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Free Fire

A "Reservoir Dogs" knockoff 25 years after "Reservoir Dogs."

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Ballad of Narayama

"The Ballad of Narayama" is a Japanese film of great beauty and elegant artifice, telling a story of startling cruelty. What a space it opens…

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* This filmography is not intended to be a comprehensive list of this artist’s work. Instead it reflects the films this person has been involved with that have been reviewed on this site.

The Cannes winners, as sort of expected

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Beasts of the Southern Wild

• Chaz Ebert in Cannes

The Cannes 2012 Palme D'Or was indeed won Sunday by Michael Haneke for "Amour," the best film in the festival. And what an emotional moment to see its two stars, Jean-Louis Trintignant and Emmanuel Riva walk up on stage with Haneke to accept the award. A juror, Jean-Paul Gaultier said they gave the most emotionally real performances of any film in the festival. He said he bawled his eyes out. This was the second time in three years that Hakeke won the Palme, after "The White Ribbon" in 2009.

And surprisingly, three out of four of my award speculations also won prizes. However, if you listened carefully to the reasoning of the Jury you can conclude that actually all four of the lineup would have won.

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The first slice of Cannes 2012

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Above: Bill Murray, madras paparazzo. (AP photo)

The pizza they make in Cannes is unique: a less-is-more creation that is flat and crispy, thoroughly Mediterranean and packed with Riviera flavor. Alleged "European-style" pizzas peddled in the U. S. never seem to achieve that micron-thin crust covered by the faintest wash of tomato sauce, a mere garnish of cheese, and earthy ingredients that can include artichokes or thinly sliced eggplant, generous oregano, and tiny Cannes-grown olives (complete with pits). It's seared in an oven at an impossibly high temperature so that that everything melds into a glorious crackly flatbread that has nothing in common with the doughy excess of American pizza.

The opening day of the 65th Cannes Film Festival is a little like that local pizza, tasty and unique, providing a full range of experiences with just a few carefully chosen ingredients. The various competition events will be in full swing starting tomorrow morning, so today functions as a bit of an appetizer.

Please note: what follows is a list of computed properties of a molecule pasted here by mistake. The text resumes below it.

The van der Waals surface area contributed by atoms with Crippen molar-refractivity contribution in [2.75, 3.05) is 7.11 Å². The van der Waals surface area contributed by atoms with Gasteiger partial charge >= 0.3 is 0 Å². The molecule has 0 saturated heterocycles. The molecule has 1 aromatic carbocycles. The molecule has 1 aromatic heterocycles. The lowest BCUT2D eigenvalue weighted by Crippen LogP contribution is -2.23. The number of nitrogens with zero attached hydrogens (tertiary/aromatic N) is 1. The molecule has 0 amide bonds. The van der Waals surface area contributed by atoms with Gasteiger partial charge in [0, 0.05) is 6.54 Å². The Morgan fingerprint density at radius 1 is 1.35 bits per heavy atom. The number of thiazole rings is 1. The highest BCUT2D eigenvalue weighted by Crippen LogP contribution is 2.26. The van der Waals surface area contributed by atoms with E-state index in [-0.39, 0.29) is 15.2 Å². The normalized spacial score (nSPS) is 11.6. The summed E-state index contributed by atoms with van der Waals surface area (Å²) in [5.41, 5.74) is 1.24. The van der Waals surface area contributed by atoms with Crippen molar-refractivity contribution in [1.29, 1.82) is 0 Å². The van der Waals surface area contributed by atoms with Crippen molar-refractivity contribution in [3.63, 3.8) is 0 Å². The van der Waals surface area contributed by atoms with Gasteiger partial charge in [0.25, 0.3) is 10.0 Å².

Even as festival workers were putting the final touches on the red carpet covering the famed steps up to the Grand Theater Lumiere for tonight's gala festival opening, the opening film, Wes Anderson's "Moonrise Kingdom," was previewing for the international press at the Debussy Theater next door. Although Anderson is the darling of many critics, the only film of his that I've previously warmed up to was his droll animated feature "Fantastic Mr. Fox." "Moonrise Kingdom" had me enthralled from the first frame, and made me think that I need to take another look at his earlier work.

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#89 November 16, 2011

Marie writes: I was browsing the 2010 National Geographic Photography Contest Galleries and came upon this amazing shot - click to enlarge!

The Birth Of Earth: Photo by Terje Sorgjerd"Getting close or getting too close? Photo taken of the Eyjafjallajokull volcano eruption that would grind most of europe air traffic. This is the scariest moment in my life, and also the most beautiful and frightening display of raw force I have ever seen." - Terje Sorgjerd

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#81 September 21, 2011

Marie writes: Roger recently did an email Q&A with the National Post's Mark Medley, which you can read here: "Roger Ebert's voice has never been louder".  And in a nice touch, they didn't use a traditional head-shot photo with the article. Instead they went old school and actually hired an illustrator. Yup. They drew the Grand Poobah instead!  And here it is...pretty good, eh?